Race Report – Three Forts Half Marathon

The Three Forts Half Marathon

Pre-race

I arrived at Hill Barn Playing fields after my normal Sunday morning 0-5k group run. This served as a nice warm-up without taxing the legs too much, although I probably wouldn’t do it if was a serious target race.
The sun was shining and it was warm enough to strip down to race kit nice and early. I went through my normal warm-up routine and enjoyed the relaxed atmosphere around the start-line.
An old family friend of mine, Andy (Wiggy) had come down from the Midlands to run the full, his first marathon and I found him looking nervous amongst the 700 or so people milling around. I reminded him of a 3k fun-run we’d done together, we must have only been about 6 years old. Our Dad’s then went on to do the 5 or 10k race afterwards but we weren’t allowed to do that one. Wiggy didn’t remember any of this and I don’t think it helped settle his nerves!

team tuff
Me, Sim and Dom

At 10am the full marathoners were off and the number of people in the field was reduced by half. I had a pre-race chat with Simone and Dom from my Tri Club (Tuff Fitty) and Simon, my wingman from ShoreFit run club. We were all in high spirits and really looking forward to having a nice run on the South Downs.
As we posed for a Tuff Fitty team photo, we suddenly heard the Town Crier ringing his bell and shouting GO! – for a moment we thought we’d missed the start of our race but he was only setting off the Cani-X runners! Phew!

With a few minutes to go, I made my way to the front row of the start line and got ready to go.

Mile 1-2
Another ring of the Town Criers bell and we were off, I found myself part of a group of 4 runners as we made the first climb up Cissbury Ring. 500ft of ascent later and we’d already put quite a gap on the next group.
We rounded the top and went full throttle into the chalky descent around the back. I’d opted for my retired Adidas Adios 2’s for this race as they’ve got nothing left in them for the roads but I thought they’d be OK on dry trails. Some of the chalk paths were baked as hard as concrete and I was kind of wishing I’d gone for something with a bit more cushioning left in them.
I grabbed a cup of water at the first aid station and failed miserably at getting any more than 2 drops into my mouth.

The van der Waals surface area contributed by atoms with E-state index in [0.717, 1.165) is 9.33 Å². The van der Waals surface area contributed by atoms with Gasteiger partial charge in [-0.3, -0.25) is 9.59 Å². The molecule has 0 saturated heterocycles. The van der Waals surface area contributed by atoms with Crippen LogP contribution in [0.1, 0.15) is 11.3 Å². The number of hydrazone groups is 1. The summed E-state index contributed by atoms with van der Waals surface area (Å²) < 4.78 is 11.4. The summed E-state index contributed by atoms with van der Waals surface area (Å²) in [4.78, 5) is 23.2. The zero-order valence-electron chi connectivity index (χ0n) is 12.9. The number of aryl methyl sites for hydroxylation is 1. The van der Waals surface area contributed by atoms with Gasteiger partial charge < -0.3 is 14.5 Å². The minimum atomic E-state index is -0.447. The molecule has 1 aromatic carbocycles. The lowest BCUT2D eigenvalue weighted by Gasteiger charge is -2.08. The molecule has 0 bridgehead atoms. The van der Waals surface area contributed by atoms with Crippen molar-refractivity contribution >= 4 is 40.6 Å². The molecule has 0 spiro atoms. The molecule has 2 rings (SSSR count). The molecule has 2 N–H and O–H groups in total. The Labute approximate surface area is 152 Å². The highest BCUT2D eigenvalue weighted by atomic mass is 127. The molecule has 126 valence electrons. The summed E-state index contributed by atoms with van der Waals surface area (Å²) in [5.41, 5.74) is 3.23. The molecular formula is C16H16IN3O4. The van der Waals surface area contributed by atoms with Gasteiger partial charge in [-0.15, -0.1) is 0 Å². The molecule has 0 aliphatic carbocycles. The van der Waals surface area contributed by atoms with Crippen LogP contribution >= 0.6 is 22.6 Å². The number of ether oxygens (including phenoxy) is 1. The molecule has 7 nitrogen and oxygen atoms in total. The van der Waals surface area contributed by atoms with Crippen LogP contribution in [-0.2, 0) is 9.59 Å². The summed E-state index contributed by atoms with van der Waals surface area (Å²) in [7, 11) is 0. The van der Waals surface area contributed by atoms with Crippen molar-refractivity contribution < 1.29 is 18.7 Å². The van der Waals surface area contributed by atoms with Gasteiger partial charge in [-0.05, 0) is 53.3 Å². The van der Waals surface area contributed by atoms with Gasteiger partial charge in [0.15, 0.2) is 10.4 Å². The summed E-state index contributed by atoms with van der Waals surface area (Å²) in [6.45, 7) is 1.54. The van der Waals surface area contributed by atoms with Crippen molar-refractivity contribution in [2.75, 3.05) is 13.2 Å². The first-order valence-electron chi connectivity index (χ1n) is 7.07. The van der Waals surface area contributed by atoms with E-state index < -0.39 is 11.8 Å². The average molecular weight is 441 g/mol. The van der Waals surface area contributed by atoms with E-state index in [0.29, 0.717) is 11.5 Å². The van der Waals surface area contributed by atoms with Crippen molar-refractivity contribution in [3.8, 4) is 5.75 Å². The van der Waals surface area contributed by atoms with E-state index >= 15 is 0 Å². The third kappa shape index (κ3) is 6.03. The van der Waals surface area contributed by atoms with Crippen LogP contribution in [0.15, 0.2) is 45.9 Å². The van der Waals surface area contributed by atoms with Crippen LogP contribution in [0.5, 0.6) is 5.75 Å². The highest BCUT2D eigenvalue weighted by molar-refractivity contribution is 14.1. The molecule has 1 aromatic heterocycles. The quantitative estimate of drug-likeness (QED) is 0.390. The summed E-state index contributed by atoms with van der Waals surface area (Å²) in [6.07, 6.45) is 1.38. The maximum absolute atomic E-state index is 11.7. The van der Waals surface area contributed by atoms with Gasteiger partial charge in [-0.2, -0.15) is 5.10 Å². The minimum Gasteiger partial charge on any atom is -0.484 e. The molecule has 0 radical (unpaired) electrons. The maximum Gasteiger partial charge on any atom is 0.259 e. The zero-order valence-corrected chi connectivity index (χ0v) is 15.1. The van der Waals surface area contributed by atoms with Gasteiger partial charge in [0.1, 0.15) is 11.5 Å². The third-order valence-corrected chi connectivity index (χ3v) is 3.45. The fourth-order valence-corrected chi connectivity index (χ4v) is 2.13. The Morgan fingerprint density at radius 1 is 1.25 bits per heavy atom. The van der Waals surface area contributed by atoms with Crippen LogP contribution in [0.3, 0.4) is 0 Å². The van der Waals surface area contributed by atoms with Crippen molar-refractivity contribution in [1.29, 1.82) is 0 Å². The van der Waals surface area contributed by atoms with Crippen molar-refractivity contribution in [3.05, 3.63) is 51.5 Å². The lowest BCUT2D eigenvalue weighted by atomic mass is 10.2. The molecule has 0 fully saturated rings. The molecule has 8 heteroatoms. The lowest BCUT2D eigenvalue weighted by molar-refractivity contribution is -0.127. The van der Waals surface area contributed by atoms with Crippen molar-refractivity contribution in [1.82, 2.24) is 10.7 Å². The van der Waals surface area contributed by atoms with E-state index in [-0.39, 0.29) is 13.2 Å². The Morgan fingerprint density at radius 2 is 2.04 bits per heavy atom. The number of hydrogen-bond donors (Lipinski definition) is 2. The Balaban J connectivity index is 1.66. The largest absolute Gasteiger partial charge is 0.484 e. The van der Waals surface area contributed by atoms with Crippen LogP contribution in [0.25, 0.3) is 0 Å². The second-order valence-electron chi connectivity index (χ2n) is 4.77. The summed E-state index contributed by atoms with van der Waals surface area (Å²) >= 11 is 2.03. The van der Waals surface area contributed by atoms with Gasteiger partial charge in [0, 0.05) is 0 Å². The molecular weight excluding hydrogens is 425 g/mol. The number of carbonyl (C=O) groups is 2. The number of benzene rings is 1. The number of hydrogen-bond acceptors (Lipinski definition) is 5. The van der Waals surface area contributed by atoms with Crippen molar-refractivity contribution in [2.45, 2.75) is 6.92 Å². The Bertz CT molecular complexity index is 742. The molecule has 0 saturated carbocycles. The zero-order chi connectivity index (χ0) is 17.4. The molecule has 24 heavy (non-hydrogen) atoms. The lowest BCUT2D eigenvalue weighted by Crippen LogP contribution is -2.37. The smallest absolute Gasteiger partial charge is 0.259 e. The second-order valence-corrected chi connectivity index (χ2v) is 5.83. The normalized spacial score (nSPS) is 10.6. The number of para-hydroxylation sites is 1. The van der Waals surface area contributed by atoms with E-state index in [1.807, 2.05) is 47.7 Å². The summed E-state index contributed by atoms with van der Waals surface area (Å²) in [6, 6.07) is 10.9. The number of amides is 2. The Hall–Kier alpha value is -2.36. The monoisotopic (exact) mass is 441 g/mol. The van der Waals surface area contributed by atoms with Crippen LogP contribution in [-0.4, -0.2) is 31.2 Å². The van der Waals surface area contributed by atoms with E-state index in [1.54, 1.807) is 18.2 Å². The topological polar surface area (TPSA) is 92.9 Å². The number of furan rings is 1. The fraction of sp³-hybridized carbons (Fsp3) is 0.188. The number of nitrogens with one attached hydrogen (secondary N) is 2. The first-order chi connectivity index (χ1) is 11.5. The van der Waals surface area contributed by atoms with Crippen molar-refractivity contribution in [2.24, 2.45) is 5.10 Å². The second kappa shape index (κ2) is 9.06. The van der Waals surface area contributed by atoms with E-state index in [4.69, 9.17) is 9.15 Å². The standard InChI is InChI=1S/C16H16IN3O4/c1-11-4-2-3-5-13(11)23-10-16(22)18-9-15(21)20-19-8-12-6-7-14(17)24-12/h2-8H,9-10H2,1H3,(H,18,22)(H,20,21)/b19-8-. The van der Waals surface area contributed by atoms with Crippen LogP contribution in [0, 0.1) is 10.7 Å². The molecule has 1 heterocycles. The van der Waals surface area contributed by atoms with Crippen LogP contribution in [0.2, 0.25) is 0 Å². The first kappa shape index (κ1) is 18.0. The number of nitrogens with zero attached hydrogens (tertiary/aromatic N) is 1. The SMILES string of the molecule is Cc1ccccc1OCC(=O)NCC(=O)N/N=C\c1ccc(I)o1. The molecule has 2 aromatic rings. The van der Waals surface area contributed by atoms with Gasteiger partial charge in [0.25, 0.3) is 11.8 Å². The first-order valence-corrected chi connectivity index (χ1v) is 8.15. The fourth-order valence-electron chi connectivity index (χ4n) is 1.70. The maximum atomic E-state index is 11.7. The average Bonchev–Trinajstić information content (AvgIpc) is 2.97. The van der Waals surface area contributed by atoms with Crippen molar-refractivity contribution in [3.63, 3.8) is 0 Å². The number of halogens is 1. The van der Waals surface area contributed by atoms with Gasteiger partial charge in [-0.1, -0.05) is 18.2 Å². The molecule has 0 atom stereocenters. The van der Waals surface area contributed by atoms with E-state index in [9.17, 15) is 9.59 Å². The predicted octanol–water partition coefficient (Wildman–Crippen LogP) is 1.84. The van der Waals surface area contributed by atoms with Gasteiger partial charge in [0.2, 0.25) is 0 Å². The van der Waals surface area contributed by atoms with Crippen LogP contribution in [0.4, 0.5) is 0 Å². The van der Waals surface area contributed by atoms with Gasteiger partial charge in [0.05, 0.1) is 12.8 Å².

Mile 3
This section is normally pretty quick, I should be going at sub-7min pace along here quite comfortably……only I’m not. The guys in front of me are moving away and I’ve got a crippling pain trying to fold me in half.
I thought it was a stitch at the time, and I blamed/cursed those water drops a few moments earlier. With hindsight, I recognise that the effort I’d put in going up and down the first hill had given me abdominal cramps, it was nothing to do with the water and it wasn’t a stitch. I slowed my pace and as I tried to get control of my body again I was caught by the next group of runners.

Mile 4-7
Uphill…..Uphill…..then a bit more Uphill. Another 500ft upwards. Resulting in fine views from Chanctonbury Ring of both the North and South Downs. Managed to negotiate a couple of cattle grids at the top by running straight over them rather than waste time with the National Trust gates. One of the few benefits of size 12 running shoes.

Mile 8-10
Downhill, in varying degrees. Culminating in a quad-smashing 12% descent. All this sounds wonderful, and it was a great opportunity to get my breath back a bit, but it destroyed my legs just before I hit one of the hardest climbs of the race.

Miles 11-13.1
I was passed here by numerous runners, I muttered a “well-done” and felt like an extra weight had been added to my legs with each one that went by. The last climb up Cissbury ring reduced me to walking, although it was probably more efficient than my running at that point.